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Tuesday,  June 18, 2024 9:02 PM 

RCI's Miami comeback: a look at the line's new terminal

RCI's Miami comeback: a look at the line's new terminal

As it marks 50 years in 2018, Royal Caribbean is on the rise, with several major projects under construction.

In an exclusive interview with PAX, RCI’s National Accounts Manager Eric St-Pierre (better known as ‘Eric of the Seas’), shared details of the developments RCI has planned for its glittering Terminal A in Miami.

"50 years is a very interesting age for RCI. We announced a very ambitious plan in which we will build one new vessel per year over the next 10 years. We are even working on the creation of a new model of ships for 2022, the Icon class, whose size will be halfway between the Oasis and the Quantum, which are designed to leave as small a carbon footprint as possible.”

READ MORE: A closer look at Royal Caribbean’s Symphony of the Seas

A comeback in Miami

Having relocated some of its departures to other Florida ports (namely, Port Canaveral and Fort Lauderdale's Port Everglades) in recent years to better achieve their goals, Royal Caribbean is making a comeback in Miami.

"Miami is our home. Our head office is still there, so it went without saying. Coming back to the port of Miami with our next-generation, very large capacity ships makes us extremely proud."

But this big comeback does not mean a decline in capacity elsewhere in Florida. On the contrary, according to St-Pierre, who explained that with the operation of seven Oasis-class ships, both Miami and Fort Lauderdale and Port Canaveral will be at full capacity.

Boarding in 5 minutes

While Oasis class ships are exceeding expectations and breaking records, the operational management of 6,000 passengers is a challenge.

"When we started the Oasis class, it was important to make sure people did not wait too long when they checked in and boarded. With Port Everglades Terminal 18, it was done in 15 minutes."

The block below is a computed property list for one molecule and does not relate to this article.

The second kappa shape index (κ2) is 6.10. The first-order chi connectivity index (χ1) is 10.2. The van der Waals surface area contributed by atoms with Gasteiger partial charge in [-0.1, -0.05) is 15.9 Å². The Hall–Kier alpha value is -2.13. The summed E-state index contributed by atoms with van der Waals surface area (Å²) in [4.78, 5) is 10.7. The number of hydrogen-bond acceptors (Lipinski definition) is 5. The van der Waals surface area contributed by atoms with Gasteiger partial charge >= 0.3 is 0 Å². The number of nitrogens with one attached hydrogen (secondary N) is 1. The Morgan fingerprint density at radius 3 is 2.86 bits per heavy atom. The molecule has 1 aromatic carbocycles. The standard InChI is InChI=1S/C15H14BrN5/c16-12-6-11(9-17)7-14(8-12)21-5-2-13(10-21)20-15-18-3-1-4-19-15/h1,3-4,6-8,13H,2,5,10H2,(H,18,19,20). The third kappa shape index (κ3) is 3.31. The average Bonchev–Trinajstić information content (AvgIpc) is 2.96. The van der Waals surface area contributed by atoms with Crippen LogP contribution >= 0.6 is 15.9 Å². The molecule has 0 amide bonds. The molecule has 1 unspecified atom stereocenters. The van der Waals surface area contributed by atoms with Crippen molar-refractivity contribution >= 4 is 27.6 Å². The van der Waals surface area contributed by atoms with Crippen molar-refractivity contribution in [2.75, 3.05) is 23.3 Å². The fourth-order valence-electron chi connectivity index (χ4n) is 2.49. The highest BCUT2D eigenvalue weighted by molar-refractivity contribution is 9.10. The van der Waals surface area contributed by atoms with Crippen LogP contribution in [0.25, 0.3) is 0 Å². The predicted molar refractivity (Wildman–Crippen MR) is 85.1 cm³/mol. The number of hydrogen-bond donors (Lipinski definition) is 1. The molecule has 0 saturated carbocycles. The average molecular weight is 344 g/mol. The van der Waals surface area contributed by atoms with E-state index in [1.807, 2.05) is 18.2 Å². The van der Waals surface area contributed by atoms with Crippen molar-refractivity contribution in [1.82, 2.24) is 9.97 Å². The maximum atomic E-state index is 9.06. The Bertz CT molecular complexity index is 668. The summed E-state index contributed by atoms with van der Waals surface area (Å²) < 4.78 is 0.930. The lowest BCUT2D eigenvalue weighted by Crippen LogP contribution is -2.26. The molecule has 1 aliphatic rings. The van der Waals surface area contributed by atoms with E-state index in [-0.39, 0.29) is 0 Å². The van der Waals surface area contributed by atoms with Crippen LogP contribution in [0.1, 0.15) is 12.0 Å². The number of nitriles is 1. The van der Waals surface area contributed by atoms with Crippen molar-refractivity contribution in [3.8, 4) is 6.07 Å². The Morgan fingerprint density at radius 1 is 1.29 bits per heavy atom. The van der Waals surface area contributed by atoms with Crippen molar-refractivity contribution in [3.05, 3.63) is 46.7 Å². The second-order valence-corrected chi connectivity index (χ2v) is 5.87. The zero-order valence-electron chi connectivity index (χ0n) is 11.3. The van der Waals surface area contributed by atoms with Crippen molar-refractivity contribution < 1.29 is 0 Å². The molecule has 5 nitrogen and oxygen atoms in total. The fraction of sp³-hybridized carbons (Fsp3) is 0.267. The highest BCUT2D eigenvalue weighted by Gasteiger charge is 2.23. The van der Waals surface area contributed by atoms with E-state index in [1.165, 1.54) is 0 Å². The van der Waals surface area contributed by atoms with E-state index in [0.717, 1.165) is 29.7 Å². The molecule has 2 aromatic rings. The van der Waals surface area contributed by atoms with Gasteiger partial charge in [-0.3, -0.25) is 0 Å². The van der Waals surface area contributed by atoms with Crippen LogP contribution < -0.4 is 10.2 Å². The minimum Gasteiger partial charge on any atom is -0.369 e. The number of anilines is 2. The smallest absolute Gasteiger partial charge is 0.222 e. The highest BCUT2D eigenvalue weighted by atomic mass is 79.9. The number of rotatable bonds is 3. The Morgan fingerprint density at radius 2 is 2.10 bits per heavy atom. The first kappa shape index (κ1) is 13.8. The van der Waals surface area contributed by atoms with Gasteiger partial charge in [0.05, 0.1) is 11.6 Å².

In the age of facial recognition, the process is again reduced, this time to just a few minutes. The traditional check-in counters are gone ... and the long queues, too.

"People can upload a photo of themselves in their online profile; when they are at the terminal, they will only have to stop in front of a kind of mirror that will recognize them, to read their credit card to open their bill of expenditure on board ... it’s all done in five minutes.”

Terminal A

Already known as the "Miami Crown" because of its distinctive shape, it will have an area of 170,000 square feet. Few details are known about the equipment and services, except that it will be one of the architectural emblems not only of Miami but of the maritime world as a whole.

It is expected that work will be completed in October 2018.

Once construction of the new terminal is complete, it is expected that Royal Caribbean will fly at least 1.8 million passengers from the Port of Miami, representing 30 per cent of the port's projected passenger traffic.














Best-selling itineraries from Florida

Eastern Caribbean

"I believe that CocoCay will become a forward seller, just as Labadie was for our western routes. Having CocoCay on our itineraries in the Eastern Caribbean will generate a natural demand."

READ MORE: Royal Caribbean welcomes Symphony of the Seas, details private island plans

West Caribbean

"We will also add destinations like St. Kitts and even Punta Cana next winter! In addition, of all our Caribbean ports, Labadie is the port which gives the best satisfaction rate of all our destinations."

Southern Caribbean

"We have two ships from San Juan, a seasonal (Serenade of the Seas) and an annual (Freedom of the Seas). We have been operating from San Juan since December 2017 and everything is going well. Seven-night itineraries in the Southern Caribbean are gaining popularity among travellers who have already seen many of the more popular Caribbean destinations. They are taken to Martinique, Aruba overnight, even Bonaire and Curaçao, in conjunction with Labadie, for example. We really make an effort to offer different itineraries. And the consumer is looking for more and more."